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Document Max. Freq Min. Freq
A Dictionary of Greek and Roman biography and mythology (ed. William Smith) 24 24 Browse Search
Xenophon, Hellenica (ed. Carleton L. Brownson) 7 7 Browse Search
Isocrates, Speeches (ed. George Norlin) 2 2 Browse Search
Samuel Ball Platner, Thomas Ashby, A Topographical Dictionary of Ancient Rome 2 2 Browse Search
Appian, The Civil Wars (ed. Horace White) 2 2 Browse Search
Titus Livius (Livy), Ab Urbe Condita, books 35-37 (ed. Evan T. Sage, PhD professor of latin and head of the department of classics in the University of Pittsburgh) 1 1 Browse Search
Titus Livius (Livy), Ab Urbe Condita, books 31-34 (ed. Evan T. Sage, Ph.D. Professor of Latin and Head of the Department of Classics in the University of Pittsburgh) 1 1 Browse Search
Titus Livius (Livy), Ab Urbe Condita, books 26-27 (ed. Frank Gardner Moore, Professor Emeritus in Columbia University) 1 1 Browse Search
Titus Livius (Livy), Ab Urbe Condita, books 8-10 (ed. Benjamin Oliver Foster, Ph.D.) 1 1 Browse Search
Titus Livius (Livy), Ab Urbe Condita, books 5-7 (ed. Benjamin Oliver Foster, Ph.D.) 1 1 Browse Search
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Browsing named entities in Strabo, Geography. You can also browse the collection for 367 BC or search for 367 BC in all documents.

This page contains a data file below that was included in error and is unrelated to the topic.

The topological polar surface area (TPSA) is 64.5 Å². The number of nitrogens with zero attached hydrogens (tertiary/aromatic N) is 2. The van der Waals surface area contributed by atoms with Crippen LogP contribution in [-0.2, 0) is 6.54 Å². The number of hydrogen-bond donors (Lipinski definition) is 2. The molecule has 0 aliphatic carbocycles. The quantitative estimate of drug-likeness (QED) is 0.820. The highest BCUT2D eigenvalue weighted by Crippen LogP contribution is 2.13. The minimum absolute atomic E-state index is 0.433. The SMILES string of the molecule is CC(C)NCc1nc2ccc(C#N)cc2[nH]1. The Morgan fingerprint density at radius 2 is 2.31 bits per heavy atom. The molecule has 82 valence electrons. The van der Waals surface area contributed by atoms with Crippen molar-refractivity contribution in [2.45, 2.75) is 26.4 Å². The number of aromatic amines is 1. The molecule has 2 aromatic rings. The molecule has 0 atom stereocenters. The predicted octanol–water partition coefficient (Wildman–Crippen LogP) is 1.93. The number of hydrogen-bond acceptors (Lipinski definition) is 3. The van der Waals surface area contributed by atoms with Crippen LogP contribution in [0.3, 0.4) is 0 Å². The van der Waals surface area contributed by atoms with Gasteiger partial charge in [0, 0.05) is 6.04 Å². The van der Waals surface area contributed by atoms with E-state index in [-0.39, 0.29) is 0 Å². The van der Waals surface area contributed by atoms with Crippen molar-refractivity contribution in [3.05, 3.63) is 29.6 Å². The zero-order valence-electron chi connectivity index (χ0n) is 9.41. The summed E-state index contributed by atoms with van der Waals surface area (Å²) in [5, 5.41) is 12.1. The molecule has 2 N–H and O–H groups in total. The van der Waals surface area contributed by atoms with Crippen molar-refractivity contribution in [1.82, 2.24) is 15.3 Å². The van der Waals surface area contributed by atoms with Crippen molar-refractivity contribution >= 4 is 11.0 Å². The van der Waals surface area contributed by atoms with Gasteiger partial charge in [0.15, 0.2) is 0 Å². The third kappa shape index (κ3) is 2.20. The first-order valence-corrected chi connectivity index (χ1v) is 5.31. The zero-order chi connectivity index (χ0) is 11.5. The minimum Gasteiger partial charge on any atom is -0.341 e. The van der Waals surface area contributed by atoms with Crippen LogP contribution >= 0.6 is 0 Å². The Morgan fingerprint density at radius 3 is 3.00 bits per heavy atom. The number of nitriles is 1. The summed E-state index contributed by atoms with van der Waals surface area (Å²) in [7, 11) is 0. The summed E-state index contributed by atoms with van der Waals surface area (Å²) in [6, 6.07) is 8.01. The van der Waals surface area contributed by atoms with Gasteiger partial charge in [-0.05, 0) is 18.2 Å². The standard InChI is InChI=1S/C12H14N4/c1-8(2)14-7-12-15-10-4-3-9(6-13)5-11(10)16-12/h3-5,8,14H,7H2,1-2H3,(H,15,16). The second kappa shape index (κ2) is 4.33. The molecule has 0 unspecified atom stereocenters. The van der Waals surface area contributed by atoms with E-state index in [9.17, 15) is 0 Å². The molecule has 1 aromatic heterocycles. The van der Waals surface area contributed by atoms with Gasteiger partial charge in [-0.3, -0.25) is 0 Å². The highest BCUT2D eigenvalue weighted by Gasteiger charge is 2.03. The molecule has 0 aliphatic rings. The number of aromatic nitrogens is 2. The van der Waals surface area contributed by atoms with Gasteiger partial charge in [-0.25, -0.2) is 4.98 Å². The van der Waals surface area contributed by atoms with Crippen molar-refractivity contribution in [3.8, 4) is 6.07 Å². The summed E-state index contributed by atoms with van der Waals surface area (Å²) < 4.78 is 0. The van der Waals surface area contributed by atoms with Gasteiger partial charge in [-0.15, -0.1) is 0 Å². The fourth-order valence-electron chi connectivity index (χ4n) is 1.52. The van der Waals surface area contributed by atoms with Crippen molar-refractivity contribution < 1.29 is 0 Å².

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Strabo, Geography, Book 6, chapter 1 (search)
of its fame (for the Samnitae might have called it by the Latin word for "royal,"Regium. because their progenitors had shared in the government with the Romans and used the Latin language to a considerable extent), is open to investigation. Be this as it may, it was a famous city, and not only founded many cities but also produced many notable men, some notable for their excellence as statesmen and others for their learning; nevertheless, DionysiusDionysius the Elder (b. about 432 B.C., d. 367 B.C.) demolished it, they say, on the charge that when he asked for a girl in marriage they proffered the daughter of the public executioner;Diod. Sic. 14.44 merely says that the Assembly of the Rhegini refused him a wife. but his son restored a part of the old city and called it Phoebia.Apparently in honor of Phoebus (Apollo); for, according to Plut. De Alexandri Virtute, (338) Dionysius the Younger called himself the son of Apollo, "offspring of his mother Doris by Phoebus." Now in the